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Fuel prices remain a challenge for transportation industry

Year-to-date, diesel prices are up more than 40%. Compared to a year ago, the price has increased about 26%.
High fuel costs have wreaked havoc on the transportation and shipping industries, spurring companies to make hefty adjustments in their budgets and billings.

“I don’t think anyone would’ve guessed prices would spike this much,” said Don Allee, executive director of the Mississippi State Port Authority at Gulfport.

Chaz Jones, an analyst with Morgan Keegan, said fuel price is a key determinant in investor perception toward trucking stocks, particularly in the truckload group.

“It’s probably one of the top three factors that has the biggest impact on overall investor psychology toward the group, and it doesn’t always necessarily mean that if fuel prices are sky high it’s impacting their bottom line, but in general, it plays a significant role,” he said.

“Looking at the truckload guys in particular, fuel can run anywhere from the mid-to-upper teens to the low-20% range as a component of revenue,” said Jones. “It’s typically the second largest cost component they chase outside of labor costs. As fuel prices go up or down, it can have a dramatic effect on profitability of specific companies.”

Most truckload carriers have fuel surcharge mechanisms in their contracts to help mitigate the overall impact of higher fuel cost prices, but there’s typically a lag time between when the fuel surcharge goes into effect and the price fluctuates, explained Jones.

“Typically, the fuel surcharge mechanisms are a bad thing when fuel prices are going up and a good thing when they’re going down,” he said. “Right now, these guys are probably recouping 80% to 90% of the higher cost of fuel through those surcharge mechanisms.”

The On-Highway Diesel Price average peaked at $2.32 per gallon the week of April 11. On Memorial Day, the average was $2.16.

“If it’d dropped to $1.75 over six weeks, these trucking companies would probably have made a lot of money on fuel with the surcharge in place,” said Jones. “If we hit $2.50 this summer, it will once again have a significant impact on the trucking guys.”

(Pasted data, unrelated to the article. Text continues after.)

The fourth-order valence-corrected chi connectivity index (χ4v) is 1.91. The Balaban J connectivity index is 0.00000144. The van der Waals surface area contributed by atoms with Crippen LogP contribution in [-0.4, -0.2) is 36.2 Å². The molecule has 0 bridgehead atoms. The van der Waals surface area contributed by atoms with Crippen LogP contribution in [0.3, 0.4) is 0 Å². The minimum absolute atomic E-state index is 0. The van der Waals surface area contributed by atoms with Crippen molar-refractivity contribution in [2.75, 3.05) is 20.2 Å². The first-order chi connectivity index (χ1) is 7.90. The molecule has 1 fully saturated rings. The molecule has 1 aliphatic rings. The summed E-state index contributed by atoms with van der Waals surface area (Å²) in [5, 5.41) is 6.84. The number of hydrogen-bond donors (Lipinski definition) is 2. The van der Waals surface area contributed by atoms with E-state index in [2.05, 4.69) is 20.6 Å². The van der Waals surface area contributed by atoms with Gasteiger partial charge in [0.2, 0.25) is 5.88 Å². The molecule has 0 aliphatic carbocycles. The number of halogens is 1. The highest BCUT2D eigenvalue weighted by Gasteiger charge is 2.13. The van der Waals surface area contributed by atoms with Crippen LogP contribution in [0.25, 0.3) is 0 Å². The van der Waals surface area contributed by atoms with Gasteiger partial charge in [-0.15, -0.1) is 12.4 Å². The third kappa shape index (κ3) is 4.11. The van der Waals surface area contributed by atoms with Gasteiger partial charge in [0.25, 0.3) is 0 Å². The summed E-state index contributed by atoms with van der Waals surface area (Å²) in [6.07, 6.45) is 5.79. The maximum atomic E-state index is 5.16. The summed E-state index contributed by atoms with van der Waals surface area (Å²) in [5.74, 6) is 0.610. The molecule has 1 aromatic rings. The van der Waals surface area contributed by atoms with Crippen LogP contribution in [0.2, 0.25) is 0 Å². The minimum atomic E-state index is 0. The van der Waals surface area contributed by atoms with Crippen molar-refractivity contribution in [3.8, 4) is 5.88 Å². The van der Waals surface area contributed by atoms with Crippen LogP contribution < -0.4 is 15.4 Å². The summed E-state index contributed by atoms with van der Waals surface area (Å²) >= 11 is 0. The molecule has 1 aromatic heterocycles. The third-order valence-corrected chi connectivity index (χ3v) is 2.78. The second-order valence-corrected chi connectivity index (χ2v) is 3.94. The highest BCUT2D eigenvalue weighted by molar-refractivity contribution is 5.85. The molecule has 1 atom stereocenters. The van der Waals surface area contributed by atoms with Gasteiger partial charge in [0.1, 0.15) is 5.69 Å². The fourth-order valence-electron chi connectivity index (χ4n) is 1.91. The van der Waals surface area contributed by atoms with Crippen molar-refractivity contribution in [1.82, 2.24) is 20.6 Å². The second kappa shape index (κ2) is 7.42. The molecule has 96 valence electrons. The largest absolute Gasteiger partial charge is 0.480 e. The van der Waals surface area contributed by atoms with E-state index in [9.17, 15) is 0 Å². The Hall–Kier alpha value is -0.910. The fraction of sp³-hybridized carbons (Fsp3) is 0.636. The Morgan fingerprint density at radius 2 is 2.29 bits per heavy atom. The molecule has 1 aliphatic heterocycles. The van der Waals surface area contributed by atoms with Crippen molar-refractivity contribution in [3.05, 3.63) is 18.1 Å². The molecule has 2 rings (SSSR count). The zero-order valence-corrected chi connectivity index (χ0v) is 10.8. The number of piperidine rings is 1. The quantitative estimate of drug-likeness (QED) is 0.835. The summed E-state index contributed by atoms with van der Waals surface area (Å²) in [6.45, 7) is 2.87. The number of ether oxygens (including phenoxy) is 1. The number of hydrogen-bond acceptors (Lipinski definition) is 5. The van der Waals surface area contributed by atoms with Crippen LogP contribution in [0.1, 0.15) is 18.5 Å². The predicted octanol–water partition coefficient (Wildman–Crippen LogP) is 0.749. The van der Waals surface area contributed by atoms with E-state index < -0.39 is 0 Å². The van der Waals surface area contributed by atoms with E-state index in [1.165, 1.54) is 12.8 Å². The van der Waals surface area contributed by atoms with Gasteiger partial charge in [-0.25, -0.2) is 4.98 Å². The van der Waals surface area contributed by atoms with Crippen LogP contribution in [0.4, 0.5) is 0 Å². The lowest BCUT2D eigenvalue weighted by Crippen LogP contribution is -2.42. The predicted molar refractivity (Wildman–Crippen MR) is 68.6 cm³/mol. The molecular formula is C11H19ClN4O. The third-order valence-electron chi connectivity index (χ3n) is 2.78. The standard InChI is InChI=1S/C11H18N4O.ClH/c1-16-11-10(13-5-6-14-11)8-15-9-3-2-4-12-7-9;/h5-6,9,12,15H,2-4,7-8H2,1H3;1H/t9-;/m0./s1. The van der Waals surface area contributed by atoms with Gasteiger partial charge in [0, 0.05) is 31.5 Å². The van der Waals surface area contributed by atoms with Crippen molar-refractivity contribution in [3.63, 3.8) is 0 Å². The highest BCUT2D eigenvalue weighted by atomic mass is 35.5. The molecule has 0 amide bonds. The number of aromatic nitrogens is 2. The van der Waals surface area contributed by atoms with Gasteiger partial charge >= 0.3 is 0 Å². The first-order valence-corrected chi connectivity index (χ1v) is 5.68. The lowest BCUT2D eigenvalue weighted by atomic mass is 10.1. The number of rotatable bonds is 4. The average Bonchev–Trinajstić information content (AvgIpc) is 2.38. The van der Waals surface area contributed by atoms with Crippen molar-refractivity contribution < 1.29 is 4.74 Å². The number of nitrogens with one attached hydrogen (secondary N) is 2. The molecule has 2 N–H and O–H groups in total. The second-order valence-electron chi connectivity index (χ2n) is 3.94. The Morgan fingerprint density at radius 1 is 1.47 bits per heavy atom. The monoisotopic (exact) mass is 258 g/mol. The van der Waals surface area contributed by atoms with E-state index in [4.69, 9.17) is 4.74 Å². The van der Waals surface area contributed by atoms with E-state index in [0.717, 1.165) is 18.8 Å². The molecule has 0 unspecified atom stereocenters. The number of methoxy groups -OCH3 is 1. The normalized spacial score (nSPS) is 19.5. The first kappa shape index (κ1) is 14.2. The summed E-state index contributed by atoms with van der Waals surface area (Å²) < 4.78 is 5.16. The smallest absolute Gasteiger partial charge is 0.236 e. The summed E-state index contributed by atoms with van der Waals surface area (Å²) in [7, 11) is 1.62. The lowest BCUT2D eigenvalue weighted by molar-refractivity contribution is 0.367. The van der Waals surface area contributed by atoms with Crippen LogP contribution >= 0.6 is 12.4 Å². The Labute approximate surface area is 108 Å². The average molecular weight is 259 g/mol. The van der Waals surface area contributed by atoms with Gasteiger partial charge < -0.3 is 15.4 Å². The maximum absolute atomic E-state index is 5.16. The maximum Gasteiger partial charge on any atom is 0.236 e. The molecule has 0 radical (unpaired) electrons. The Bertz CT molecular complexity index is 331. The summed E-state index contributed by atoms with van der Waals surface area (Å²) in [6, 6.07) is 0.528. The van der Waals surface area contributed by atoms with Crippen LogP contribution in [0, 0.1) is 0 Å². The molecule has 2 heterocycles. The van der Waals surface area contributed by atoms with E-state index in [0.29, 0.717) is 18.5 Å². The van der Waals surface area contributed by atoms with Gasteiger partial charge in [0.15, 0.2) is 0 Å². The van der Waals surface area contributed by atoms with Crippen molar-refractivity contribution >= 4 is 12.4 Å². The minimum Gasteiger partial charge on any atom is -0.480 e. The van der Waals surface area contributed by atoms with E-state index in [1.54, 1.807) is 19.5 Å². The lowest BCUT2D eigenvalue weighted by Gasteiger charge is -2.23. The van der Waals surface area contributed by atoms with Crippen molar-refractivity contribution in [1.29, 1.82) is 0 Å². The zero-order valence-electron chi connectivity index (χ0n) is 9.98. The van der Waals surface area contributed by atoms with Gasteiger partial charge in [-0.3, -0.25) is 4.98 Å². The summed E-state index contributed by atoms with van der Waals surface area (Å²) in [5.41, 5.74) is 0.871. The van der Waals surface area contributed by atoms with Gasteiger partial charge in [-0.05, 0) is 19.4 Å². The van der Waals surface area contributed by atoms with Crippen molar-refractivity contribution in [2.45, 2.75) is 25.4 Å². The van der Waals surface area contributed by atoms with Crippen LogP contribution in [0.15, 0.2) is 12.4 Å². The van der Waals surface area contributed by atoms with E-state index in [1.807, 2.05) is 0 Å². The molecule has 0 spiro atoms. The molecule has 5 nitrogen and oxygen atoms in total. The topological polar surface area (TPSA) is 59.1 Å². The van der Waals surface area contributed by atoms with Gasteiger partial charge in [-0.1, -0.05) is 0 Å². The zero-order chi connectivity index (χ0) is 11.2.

The trucking group is enjoying a fairly tight capacity environment, explained Jones.

“Not many carriers are adding tractors,” he said. “The economy continues to do OK and requires additional equipment each year as it grows. Given that most carriers haven’t been adding tractors, it’s made the supply versus demand dynamic more favorable, and has given them more leverage on the pricing front. Perhaps we’ve seen the level of rate increases soften a little bit. You won’t get a 15% rate increase every year. Now we’re seeing increases in the mid-single digit range.”

Allee said that even though ships don’t habitually refuel at the port, he monitors the impact of rising fuel prices for marine diesel and gasoline.

“The common carriers (rubber tire operators) probably apply some fuel adjustment in the form of a surcharge or add-on, or they adjust rates as rising fuel costs have an impact,” he said. “We do feel the impact of a rising fuel cost from a plant operator’s standpoint. I operate trucks, and I have to watch the impact of fuel on my maintenance and operation of the port.”

When Allee was planning the current fiscal year’s budget, fuel costs were roughly $1.91 per gallon and he calculated a modest 3% to 4% increase in fuel costs.

“It’s safe to say that we underestimated the cost of fuel in the last month of our fiscal year, but we haven’t had to park vehicles,” he said. “We don’t have that large of a fleet. We make certain the staff is aware of conserving fuel, no matter the price of fuel, but we still have a port to run.”

At a meeting last December, Chiquita Brands told analysts the company anticipated spending about $11 million more for fuel and related items in 2005 than in 2004, said company spokesperson Mike Mitchell.

Marc Magliari, a spokesperson for Amtrak, said the railway giant purchases diesel fuel six months in advance, making cost forecasts difficult to manage and harder to project.

“Who could have possibly foreseen these huge price gyrations?,” he said. “It definitely affects our operating costs. We’ve made some fare adjustments, but we haven’t instituted a fare surcharge based solely on fuel as some other carriers have, and so far, we’re not considering one.”

The rising price of fuel hasn’t affected U-Haul’s bottom line or deterred do-it-yourself movers from renting the company’s vast fleet of trucks, said Joanne Fried, senior media and public relations specialist for U-Haul International Inc.

“We have a refueling policy, and because that cost is put back on our customers, it doesn’t affect our operations,” she said. “Also, we haven’t seen a decrease in moves from last year to this year, but unfortunately, with moving, you don’t have a choice. You have to deal with those costs involved.”

Contact MBJ contributing writer Lynne W. Jeter at lwjeter@yahoo.com.


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